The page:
The hotel is located at the southern end of the town’s small beach, sufficiently distanced to be away from the hustle and bustle but close enough for a romantic sunset stroll through the cobbled streets and the many rustic bars and restaurants.

Ensure you book a room with a sea view to get the most from your stay. A “Standard” room with a sea view starts at €220 per night outside the peak seasons, the even more luxurious “Classic” rooms start at €300. You also have the option of a Classic with a terrace or, at the top-end a suite. I’ve seen the standard sea view rooms for as little as £120 a night out of season, and there are sometimes special offers available.

You can spend your first night relaxing on the terrace as the sun descends, cocktail in hand. Then eat lavishly at one of the hotel’s own excellent restaurants. The views from all restaurants are gob-smacking but La Playa, for me is the best and has the most relaxed atmosphere. The food is excellent and there are cookery classes available if you want to try to re-create some of the dishes at home. The “catch of the day” is cooked in a Ligurian style and the Sea Bream or the Braised Octopus is to die for. There’s an excellent and comprehensive wine list, and the waiters will recommend something (not always the most expensive as you might expect) depending on what you’re ordering to eat.

DAY 2: SAN FRUTTUOSO & Portofino

If you have the time (and the money!), stay for a second night at the Hotel Cenobio dei Dogi and mix things up a little by eating at one of the many rustic “osteria” in the town, or jump back in the car and head the short distance along the coast to the achingly beautiful San Fruttuoso. This tiny, laid-back village is just around the headland from the popular (and hence very busy) tourist destination of Portofino, so we recommend jumping on a bus (you can also drive there but the roads are likely to be clogged and if you’re the designated driver you won’t be able to enjoy a sea-side glass of prosecco). Spend the day exploring the ancient architecture lining the twisty, cobbled streets. You can also carry on around the headland to Portofino but be prepared for hustle and bustle with hordes of tourists and tacky souvenir shops (to be fair there are some nice craft shops too) and over-priced cafes. 

If you don’t want to head back to the Cenobio hotel, there is a wonderful hotel in San Fruttuoso, the Albergo (Hotel) da Giovanni. This is a much more rustic hotel than the Cenobio, but worth staying for a night, simply for the scenic views of San Fruttuoso and the excellent food at the Osteria Da Giovanni or La Cantina, each with stunning views.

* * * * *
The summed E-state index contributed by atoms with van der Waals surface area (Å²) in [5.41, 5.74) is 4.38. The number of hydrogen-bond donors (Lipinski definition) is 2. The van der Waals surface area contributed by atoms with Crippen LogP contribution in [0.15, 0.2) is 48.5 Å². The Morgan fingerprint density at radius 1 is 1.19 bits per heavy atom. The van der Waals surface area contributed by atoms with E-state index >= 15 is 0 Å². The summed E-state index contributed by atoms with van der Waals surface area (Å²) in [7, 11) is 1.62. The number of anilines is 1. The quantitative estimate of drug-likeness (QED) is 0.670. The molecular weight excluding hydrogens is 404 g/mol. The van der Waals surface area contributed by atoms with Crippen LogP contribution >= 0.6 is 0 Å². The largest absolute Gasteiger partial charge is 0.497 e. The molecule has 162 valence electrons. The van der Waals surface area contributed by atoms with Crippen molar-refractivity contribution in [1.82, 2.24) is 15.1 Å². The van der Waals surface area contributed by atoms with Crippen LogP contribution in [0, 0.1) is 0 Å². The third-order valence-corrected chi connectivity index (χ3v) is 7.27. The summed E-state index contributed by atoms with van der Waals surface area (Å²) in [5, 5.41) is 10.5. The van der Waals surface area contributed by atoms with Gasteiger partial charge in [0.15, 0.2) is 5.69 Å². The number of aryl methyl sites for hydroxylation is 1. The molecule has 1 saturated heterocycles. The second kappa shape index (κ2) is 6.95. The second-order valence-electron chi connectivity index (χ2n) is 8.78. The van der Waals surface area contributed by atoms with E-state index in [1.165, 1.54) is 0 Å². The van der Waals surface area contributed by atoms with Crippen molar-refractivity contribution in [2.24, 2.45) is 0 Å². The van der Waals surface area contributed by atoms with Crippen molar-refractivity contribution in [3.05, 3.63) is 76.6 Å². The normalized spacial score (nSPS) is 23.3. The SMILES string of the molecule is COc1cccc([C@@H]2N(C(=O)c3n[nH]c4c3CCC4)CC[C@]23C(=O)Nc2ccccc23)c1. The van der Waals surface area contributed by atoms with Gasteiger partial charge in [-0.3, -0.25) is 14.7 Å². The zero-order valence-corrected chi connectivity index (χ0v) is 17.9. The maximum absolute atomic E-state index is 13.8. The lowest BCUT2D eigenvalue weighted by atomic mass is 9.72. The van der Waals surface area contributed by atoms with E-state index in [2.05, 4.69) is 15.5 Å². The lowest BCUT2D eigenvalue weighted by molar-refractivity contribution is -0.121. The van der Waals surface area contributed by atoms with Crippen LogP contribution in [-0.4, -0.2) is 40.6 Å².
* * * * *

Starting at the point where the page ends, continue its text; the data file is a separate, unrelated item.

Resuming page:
Depending on the duration of your trip you can stay here a little longer and explore the coastline, or if you’re here outside of peak season, try an overnight stay in one of the many perfectly good hotels in Portofino.

DayS 3 & 4: Grand Hotel, Porto Venere

Porto Venere

Today’s destination requires a slightly longer drive of about an hour and forty minutes, a little longer if you stop and admire the many breathtaking sea views on the way.  Head to the bay of La Spezia and the wonderfully quaint town of Porto Venere. Just a few miles along the coast from the famous Cinque Terre, the gorgeous seaside port of Porto Venere is a great alternative to the exceptionally touristic and crowded five villages that make up Cinque Terre. There is no railway station in Porto Venere so the town isn’t frequented by quite so many local holidaymakers. You can still enjoy the clear blue water, the delicious food in the many restaurants and the rustic, vividly coloured houses, just without any of the hustle or bustle that is often ever present in the more popular areas.

Stay at the Grand Hotel for wonderfully opulent rooms, stunning views and attentive service. I recommend you eat at the hotel’s Palmaria restaurant for a five-star dining experience. The seafood is to die for. If you’re on a slightly smaller budget, try the Oblo hotel. There are also other mid-range and lower cost accommodation options in the town, and plenty of good value restaurants.


For your final night, head back up the coast to Sestri Levante, a beautiful old town with narrow streets lined with elegant shops, cafes and restaurants. 

The town has a picture perfect sandy beach in the old town called Baia del Silenzio which is bordered by rows of rustic, stucco’d buildings. The beach can get busy at weekends and holidays as it’s a magnet for Italians wanting to escape the heat of the cities to cool off in the translucent water. 

As you’d expect, seafood is once again the prominent feature on all of the restaurant’s menus.

There’s a wonderful Gelateria on Via XXV Aprile (the main thoroughfare that runs through the town) called Ice Creams Angels with vast choices of flavours, all of them exquisite and served in enormous portions.

If you want a short walk follow the path along the coast heading south east until you come to the Punta Manara, a pretty outcrop of land with stunning views back to the town and the coast as far as Portofino and beyond. 


My favourite hotel here is the elegant Hotel Vis a Vis with stunning views, luxurious rooms and fantastic terrace restaurants and swimming pools. Do have a look at the gallery on their website and I guarantee you’ll want to stay in this amazing location. There is an alternative, slightly cheaper hotel, which is almost as stunningly beautiful hotel – the Miramare hotel. You’ll be spoiled for choice for food, and the hotel restaurants are good though a little pricey, but you should definitely make plans to eat at the Vis a Vis restaurant – I promise, you won’t regret it!

On your final day, you will need to allow about a hour to drive back to the airport, so depending on the time of your flight, you may have time for a leisurely breakfast or brunch in the village, or maybe explore a little more. 


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After travelling internationally on business for multiple decades, I have decided to take early retirement. I am now fulfilling two dreams. To travel more slowly and to write my own thriller novels.